Last night was our Scottish Country Dance Valentine's Day party and because I had the night off of teaching duties I had a chance to be a fly on the wall and be a regular student.  It was not a very demanding class and all the dances were ones we had learned before.  There was not a huge focus on technique since there were brand new dancers and it was, after all, a party.  What surprised me was how inhibited people seemed.  I think most of us spend most of our time trying to take up as little space as possible in the world, apologizing for bumping into each other or brushing shoulders, but what I love about dance is that those rules don't apply any more.  In dance we are encouraged to use the space, to carry and use our bodies with energy and vigor, and to truly connect with the people we dance with instead of shuffling past them. 

When Scottish Country Dancing is at its best, to me it feels like what I imagine trapeze artists experience.  I feel as if I fly from person to person, swooping in graceful arcs, catching hands with the other dancers only to be flung off in a new direction.  I have never had dreams of flying, but I've had many dreams where I dance and my leaps gradually become longer and higher until I could bound over buildings and trees.  In order to dance like this dancers need to be present in every inch of their bodies right to the tips of their fingers and toes.  There is no room to curl in upon yourself and try to hide among the others in the set.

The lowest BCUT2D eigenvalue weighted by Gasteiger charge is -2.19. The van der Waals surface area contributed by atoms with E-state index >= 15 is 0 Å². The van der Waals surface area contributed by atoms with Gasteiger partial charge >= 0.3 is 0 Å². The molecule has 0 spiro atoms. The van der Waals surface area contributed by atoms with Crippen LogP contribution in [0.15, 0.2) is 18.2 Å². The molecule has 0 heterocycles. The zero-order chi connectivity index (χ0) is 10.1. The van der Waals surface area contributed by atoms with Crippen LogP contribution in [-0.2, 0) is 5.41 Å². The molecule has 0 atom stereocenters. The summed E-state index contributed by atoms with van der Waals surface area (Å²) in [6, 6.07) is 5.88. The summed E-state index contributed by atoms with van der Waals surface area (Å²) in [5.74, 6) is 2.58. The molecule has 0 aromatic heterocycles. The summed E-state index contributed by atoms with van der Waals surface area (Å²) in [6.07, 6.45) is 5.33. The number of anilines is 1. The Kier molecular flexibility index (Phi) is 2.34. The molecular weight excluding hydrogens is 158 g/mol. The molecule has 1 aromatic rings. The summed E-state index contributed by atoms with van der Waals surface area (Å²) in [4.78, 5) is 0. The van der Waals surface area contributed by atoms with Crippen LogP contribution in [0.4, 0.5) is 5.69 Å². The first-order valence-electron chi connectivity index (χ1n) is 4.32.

I know my experience is different from that of other dancers because I have been dancing my whole life.  My childhood modern dance teacher, Helen, is still someone whose voice I can hear inside my head.  She encouraged us to laugh, leap, run, stretch, and emote.  For a disassociated and shy child like myself, this was pure magic.  With the exception of one or two others in the class, the students in my Scottish dance group did not have the benefit of growing up learning to use their bodies as paint brushes, loom shuttles, kites.

I want to encourage the students to stretch their limbs, look up into each other's eyes, grasp each other's hands, breathe to the deepest parts of their bellies, and hold their heads up high.  This is our one chance each week to not hold back, to not apologize, and to not hesitate in our steps.   I know not everyone in the class can be a perfect stellar dancer.  Some have physical limitations, others find it difficult to learn the complex dances.  What I do know, however, is something every band and choir teacher I ever had repeated ad nauseum.  If you're going to play a wrong note, play it beautifully, play it loud and clear and pure so that even if people hear it and know it's wrong, they are touched by its beauty and grace.  Be brave in the face of inevitable mistakes and let yourself bloom. 
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